These findings suggest that calcium supplementation alone without adequate vitamin D intake is not an appropriate preventive strategy to reduce hip fracture risk. The study by Boonen et al. confirmed that only in combination with vitamin D may calcium intake reduce the risk of hip and any non-vertebral fractures .
Calcium supplementation and cardiovascular disease
Based on interventional studies it has generally been proposed that calcium supplements may have favourable effects on the cardiovascular system by its effects on intestinal fat absorption and blood pressure. It was suggested that calcium supplements are binding lipids and bile acids in the gut thereby interfering with fat absorption [21–22] . A recent meta-analysis of randomized, controlled trials investigating faecal fat excretion in relation to calcium intake (supplements or dairy) confirmed increased fat excretion to an extent that could be relevant for prevention of weight gain  . Indeed, observational studies have found that dietary calcium intake is inversely related to body weight and body fat mass . In contrast, however, other studies questioned a beneficial effect of calcium on lipid metabolism. A recent study by Reid et al. found no significant treatment effect of calcium intake on the ratio of HDL to LDL cholesterol nor on weight, fat mass, lean mass, triglycerides, or total, LDL, or HDL cholesterol  .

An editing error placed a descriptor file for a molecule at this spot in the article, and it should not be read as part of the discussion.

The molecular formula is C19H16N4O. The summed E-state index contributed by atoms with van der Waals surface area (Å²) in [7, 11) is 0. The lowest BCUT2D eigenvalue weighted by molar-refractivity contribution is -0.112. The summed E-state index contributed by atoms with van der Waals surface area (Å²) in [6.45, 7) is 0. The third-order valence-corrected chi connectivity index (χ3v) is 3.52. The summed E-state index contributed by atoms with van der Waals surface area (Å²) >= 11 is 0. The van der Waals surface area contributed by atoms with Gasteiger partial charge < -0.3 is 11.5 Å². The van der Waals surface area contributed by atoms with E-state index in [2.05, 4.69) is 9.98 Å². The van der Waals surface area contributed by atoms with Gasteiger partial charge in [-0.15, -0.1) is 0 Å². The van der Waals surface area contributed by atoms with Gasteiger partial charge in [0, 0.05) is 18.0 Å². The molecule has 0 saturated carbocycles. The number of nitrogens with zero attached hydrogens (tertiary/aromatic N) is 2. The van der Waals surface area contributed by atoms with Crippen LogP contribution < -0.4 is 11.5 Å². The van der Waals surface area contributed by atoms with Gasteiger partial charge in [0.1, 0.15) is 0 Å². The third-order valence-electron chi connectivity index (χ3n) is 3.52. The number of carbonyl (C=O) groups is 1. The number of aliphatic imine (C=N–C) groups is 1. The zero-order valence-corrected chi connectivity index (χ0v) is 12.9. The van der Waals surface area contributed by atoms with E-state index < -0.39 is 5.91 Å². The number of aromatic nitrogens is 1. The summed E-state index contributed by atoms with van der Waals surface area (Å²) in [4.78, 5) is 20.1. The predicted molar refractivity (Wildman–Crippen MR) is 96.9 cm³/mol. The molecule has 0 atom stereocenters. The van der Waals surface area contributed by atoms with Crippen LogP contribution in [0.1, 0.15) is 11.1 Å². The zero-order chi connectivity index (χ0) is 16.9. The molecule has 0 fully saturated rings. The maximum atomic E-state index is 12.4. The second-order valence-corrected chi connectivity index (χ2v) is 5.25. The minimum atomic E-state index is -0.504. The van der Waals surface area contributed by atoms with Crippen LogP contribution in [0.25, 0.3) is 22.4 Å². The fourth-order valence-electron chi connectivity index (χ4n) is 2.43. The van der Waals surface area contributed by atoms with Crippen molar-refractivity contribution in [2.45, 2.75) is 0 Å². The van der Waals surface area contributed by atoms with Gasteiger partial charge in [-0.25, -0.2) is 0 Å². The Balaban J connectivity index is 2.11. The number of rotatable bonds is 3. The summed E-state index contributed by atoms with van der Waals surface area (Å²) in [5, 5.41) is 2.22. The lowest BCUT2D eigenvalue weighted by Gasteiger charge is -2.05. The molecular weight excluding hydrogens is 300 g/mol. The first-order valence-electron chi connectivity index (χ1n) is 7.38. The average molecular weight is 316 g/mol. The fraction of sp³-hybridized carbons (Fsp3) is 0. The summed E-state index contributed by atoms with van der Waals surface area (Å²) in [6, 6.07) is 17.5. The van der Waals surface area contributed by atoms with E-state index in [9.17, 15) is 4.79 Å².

More consistent are data on the effect of calcium treatment on blood pressure with demonstration of average decrements of 1 to 2 mm Hg in both systolic and diastolic pressures [26–28] . In the most recent randomized controlled trial there were downward trends in systolic and diastolic blood pressures within the calcium-supplemented groups, but there were no significant treatment effects over the whole trial period of two years  . In a post hoc analysis of those with baseline calcium intake below the median value (<785 mg/d), blood pressures showed borderline treatment effects as compared with placebo; hence calcium supplementation may decrease blood pressure in those with low dietary intakes. The effects of calcium supplementation on blood pressure are probably induced by the natriuretic effect of calcium .
Potential negative cardiovascular effects of calcium supplements
Whether these modest changes in cardiovascular risk factors ultimately result in improved cardiovascular morbidity and mortality is questioned since recent studies have suggested that calcium supplementation may be harmful and associated with increased vascular events.